4 Couch on Insurance 3d 64.19 at 64-35 (1996); accord 2 Stephen W. Schlissel et al., Separation Agreements and Marital Contracts 9A:07 at 126 (2d ed. 1997). See generally Annotation, Property Settlement Agreement as Affecting Divorced Spouse's Right to Recover as Named Beneficiary Under Former Spouse's Life Insurance Policy, 31 A.L.R.4th 59 (1984 & Supp. 1999). Consequently, a general waiver of rights will not affect a waiver of survivor benefits or life insurance proceeds; the waiver must be specific.
In fact, each party's general waiver in the agreement of the interest in the other's estate does not affect life insurance; if the parties wish to waive their respective interests in the policies, a specific reference to the life insurance interest is necessary, particularly as to any beneficiary designations.
2 Alexander Lindey & Louis I. Parley, Lindey on Separation Agreements and Ante-nuptial Contracts 18.01 at 18-24 (2d ed. 1997). Various reasons have been put forth for this rule, but one consistent strain running through all the cases considering the scope of general waivers and beneficiary rights has been that beneficiary rights are a matter of contract law and do not flow from the marital relationship. Consequently, a general waiver of rights that arise out of the marital relationship cannot affect beneficiary status; a change of beneficiary must be accomplished by a contract that addresses those rights. E.g., National Auto Dealers & Associates Retirement Trust v. Arbeitman, 89 F.3d 496, 498 (8th Cir. 1996) (waiver of pension rights "arising out of the marital relationship" not sufficient to waive survivor benefits; wife's rights arose from beneficiary designation); Rountree v. Frazee, 282 Ala. 142, 209 So. 2d 424 (1968) (interest in life insurance policy does not arise from the marital relationship); Nunn v. Equitable Life Assurance Society, 272 N.W.2d 780 (N.D. 1978) (policy does not condition right to proceeds upon continuance of marriage and so does not arise out of marital relationship).
The leading case espousing this rule is Mullenax v. National Reserve Life Insurance Co., 29 Colo. App. 418, 485 P.2d 137 (1971). In this case, a Colorado Court of Appeals interpreted a separation agreement that did not specifically mention insurance and found that general language was not sufficient to terminate the beneficiary's rights.
The terms of the separation agreement required plaintiff [divorced wife] to convey all of her "right, title and interest in and to any and all property" held by the husband. The clear meaning of this clause is that plaintiff was conveying unto the decedent any interest in the property to which she might have had a legitimate claim or interest. She had no present interest in this policy, only a mere expectancy. . . . Plaintiff might have renounced or disclaimed her expectancy in the policy by this or any other agreement, but this is sharply distinguishable from the wording of the agreement itself, which speaks of conveying any interest she might have in the decedent's property.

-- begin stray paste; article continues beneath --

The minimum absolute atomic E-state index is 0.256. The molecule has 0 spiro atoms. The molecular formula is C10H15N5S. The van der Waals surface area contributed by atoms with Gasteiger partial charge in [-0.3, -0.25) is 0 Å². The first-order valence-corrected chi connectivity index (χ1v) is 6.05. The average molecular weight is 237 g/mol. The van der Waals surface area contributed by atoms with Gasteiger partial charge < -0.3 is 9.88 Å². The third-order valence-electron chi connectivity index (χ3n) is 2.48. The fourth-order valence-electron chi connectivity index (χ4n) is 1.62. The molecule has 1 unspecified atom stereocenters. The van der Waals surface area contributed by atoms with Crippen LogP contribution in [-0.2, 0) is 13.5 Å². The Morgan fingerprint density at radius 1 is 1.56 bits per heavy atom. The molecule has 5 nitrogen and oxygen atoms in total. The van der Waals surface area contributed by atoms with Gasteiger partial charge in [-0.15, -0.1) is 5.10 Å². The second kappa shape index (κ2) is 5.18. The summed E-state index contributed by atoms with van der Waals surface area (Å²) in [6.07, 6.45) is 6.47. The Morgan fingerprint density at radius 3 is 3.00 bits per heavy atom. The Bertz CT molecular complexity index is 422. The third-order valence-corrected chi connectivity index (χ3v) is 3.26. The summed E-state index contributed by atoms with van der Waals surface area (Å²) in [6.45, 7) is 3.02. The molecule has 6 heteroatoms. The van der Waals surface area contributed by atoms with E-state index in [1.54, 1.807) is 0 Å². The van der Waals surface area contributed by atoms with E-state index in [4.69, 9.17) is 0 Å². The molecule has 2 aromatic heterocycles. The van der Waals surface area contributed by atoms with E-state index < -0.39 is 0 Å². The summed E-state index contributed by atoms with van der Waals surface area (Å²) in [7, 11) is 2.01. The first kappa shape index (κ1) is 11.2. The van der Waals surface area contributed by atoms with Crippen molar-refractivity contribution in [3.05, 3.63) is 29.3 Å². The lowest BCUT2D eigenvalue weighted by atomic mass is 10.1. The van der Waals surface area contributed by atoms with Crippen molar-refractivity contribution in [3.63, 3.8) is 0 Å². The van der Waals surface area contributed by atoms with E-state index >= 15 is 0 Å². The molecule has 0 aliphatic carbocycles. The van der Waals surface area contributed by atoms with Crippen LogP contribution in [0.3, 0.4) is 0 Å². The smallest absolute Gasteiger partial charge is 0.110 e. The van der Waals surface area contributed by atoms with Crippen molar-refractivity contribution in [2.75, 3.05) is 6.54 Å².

The agreement does not contain a renunciation of her expectancy in the policy and, absent such a specific disclaimer, we will not construe the agreement so as to include a renunciation of her right to take as beneficiary under the policy. It is not the duty of the court to make new contracts for the parties, but merely to interpret the one as written.
485 P.2d at 139-40 (citation omitted); accord, e.g., Estate of Altobelli v. IBM Corp., 849 F. Supp. 1079 (D. Md. 1994) (applying Maryland law) (general release clause waiving claims and interests cannot waive beneficiary status because it is no more than mere expectancy); Manufacturers Life Insurance Co. v. Dougherty, 986 F. Supp. 928 (E.D. Pa. 1997) (applying Pennsylvania law); McClain v. Beder, 25 Ariz. App. 231, 542 P.2d 424 (1975); Cooper v. Muccitelli, 661 So. 2d 52 (Fla. Dist. Ct. App. 1995) (general release clause does not vitiate ex-spouse's beneficiary designation); In re Marriage of Velasquez, 295 Ill. App. 3d 350, 692 N.E.2d 841 (1998); In re Marriage of Myers, 257 Ill. App. 3d 560, 628 N.E.2d 1088 (1993); Lynch v. Bogenrief, 237 N.W.2d 793 (Iowa 1976); Hughes v. Scholl, 900 S.W.2d 606 (Ky. 1995); Standard Life Insurance Co. v. Franks, 278 So. 2d 112, 114 (La. 1973); Cassiday v. Cassiday, 256 Md. 5, 259 A.2d 299 (1969); Eschler v. Eschler, 257 Mont. 360, 849 P.2d 196 (1993); Ohran v. Sierra Health & Life Insurance Co., 111 Nev. 688, 895 P.2d 1321 (1995) (divorce decree must contain explicit language to divest former spouse of his or her rights as beneficiary); Redd v. Brooke, 96 Nev. 9, 604 P.2d 360, 361 (1980); Gerhard v. Travelers Insurance Co., 107 N.J. Super. 414, 258 A.2d 724 (Ch. Div. 1969); Raack v. Bohinc, 17 Ohio App. 3d 15, 477 N.E.2d 1155 (1983); Bruner v. Bruner, 864 P.2d 1289 (Okla. 1993); Prudential Insurance Co. v. Weatherford, 49 Or. App. 835, 621 P.2d 83 (1980); Girard v. Pardun, 318 N.W.2d 137 (S.D. 1982). See generally Note, Life Insurance Beneficiaries and Divorce, 65 Tex. L. Rev. 635, 637 (1987).
Some states, eschewing a bright-line rule, take a slightly different approach. In Kansas, for example, the court attempts to ascertain the parties' intent and will construe a settlement agreement or divorce decree to effectuate such intent, even though the insurance policy is not specifically mentioned. In Hollaway v. Selvidge, 219 Kan. 345, 548 P.2d 835 (1976), the Supreme Court of Kansas interpreted a property settlement agreement to include certain insurance policies even though the policies were not specifically mentioned. The agreement, which was approved by the court and incorporated into the divorce decree, referred to "all property rights and claims." The Kansas court stated the general rule that divorce does not affect a beneficiary designation and then discussed its interpretation of the exception to the rule: